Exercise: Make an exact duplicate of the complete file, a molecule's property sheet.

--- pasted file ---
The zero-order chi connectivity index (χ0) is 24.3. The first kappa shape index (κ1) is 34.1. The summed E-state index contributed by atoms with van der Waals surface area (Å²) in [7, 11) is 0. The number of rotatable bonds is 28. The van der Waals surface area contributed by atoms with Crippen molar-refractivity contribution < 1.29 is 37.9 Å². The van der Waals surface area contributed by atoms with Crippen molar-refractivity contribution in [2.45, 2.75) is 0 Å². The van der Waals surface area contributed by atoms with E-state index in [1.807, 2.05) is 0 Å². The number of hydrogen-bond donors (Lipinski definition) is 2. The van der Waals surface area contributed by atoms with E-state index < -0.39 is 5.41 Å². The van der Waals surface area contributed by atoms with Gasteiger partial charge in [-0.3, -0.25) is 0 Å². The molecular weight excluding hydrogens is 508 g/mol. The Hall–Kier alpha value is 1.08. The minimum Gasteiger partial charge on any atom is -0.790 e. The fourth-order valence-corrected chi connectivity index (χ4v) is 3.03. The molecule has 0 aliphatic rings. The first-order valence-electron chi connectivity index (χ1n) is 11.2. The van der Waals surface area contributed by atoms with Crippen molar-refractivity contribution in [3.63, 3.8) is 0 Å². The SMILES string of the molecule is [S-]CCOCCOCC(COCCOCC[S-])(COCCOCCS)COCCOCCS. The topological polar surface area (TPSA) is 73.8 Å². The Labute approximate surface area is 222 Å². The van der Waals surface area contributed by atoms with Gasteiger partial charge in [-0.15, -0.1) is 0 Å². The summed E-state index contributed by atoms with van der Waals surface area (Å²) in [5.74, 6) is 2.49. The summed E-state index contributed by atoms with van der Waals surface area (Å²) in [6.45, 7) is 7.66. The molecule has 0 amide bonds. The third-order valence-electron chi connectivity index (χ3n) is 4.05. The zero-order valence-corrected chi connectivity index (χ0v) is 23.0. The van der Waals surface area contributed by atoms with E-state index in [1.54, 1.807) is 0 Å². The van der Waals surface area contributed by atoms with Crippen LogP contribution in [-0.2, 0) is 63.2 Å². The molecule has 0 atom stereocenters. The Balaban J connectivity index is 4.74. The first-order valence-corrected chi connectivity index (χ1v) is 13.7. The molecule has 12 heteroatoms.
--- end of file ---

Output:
The zero-order chi connectivity index (χ0) is 24.3. The first kappa shape index (κ1) is 34.1. The summed E-state index contributed by atoms with van der Waals surface area (Å²) in [7, 11) is 0. The number of rotatable bonds is 28. The van der Waals surface area contributed by atoms with Crippen molar-refractivity contribution < 1.29 is 37.9 Å². The van der Waals surface area contributed by atoms with Crippen molar-refractivity contribution in [2.45, 2.75) is 0 Å². The van der Waals surface area contributed by atoms with E-state index in [1.807, 2.05) is 0 Å². The number of hydrogen-bond donors (Lipinski definition) is 2. The van der Waals surface area contributed by atoms with E-state index < -0.39 is 5.41 Å². The van der Waals surface area contributed by atoms with Gasteiger partial charge in [-0.3, -0.25) is 0 Å². The molecular weight excluding hydrogens is 508 g/mol. The Hall–Kier alpha value is 1.08. The minimum Gasteiger partial charge on any atom is -0.790 e. The fourth-order valence-corrected chi connectivity index (χ4v) is 3.03. The molecule has 0 aliphatic rings. The first-order valence-electron chi connectivity index (χ1n) is 11.2. The van der Waals surface area contributed by atoms with Crippen molar-refractivity contribution in [3.63, 3.8) is 0 Å². The SMILES string of the molecule is [S-]CCOCCOCC(COCCOCC[S-])(COCCOCCS)COCCOCCS. The topological polar surface area (TPSA) is 73.8 Å². The Labute approximate surface area is 222 Å². The van der Waals surface area contributed by atoms with Gasteiger partial charge in [-0.15, -0.1) is 0 Å². The summed E-state index contributed by atoms with van der Waals surface area (Å²) in [5.74, 6) is 2.49. The summed E-state index contributed by atoms with van der Waals surface area (Å²) in [6.45, 7) is 7.66. The molecule has 0 amide bonds. The third-order valence-electron chi connectivity index (χ3n) is 4.05. The zero-order valence-corrected chi connectivity index (χ0v) is 23.0. The van der Waals surface area contributed by atoms with E-state index in [1.54, 1.807) is 0 Å². The van der Waals surface area contributed by atoms with Crippen LogP contribution in [-0.2, 0) is 63.2 Å². The molecule has 0 atom stereocenters. The Balaban J connectivity index is 4.74. The first-order valence-corrected chi connectivity index (χ1v) is 13.7. The molecule has 12 heteroatoms.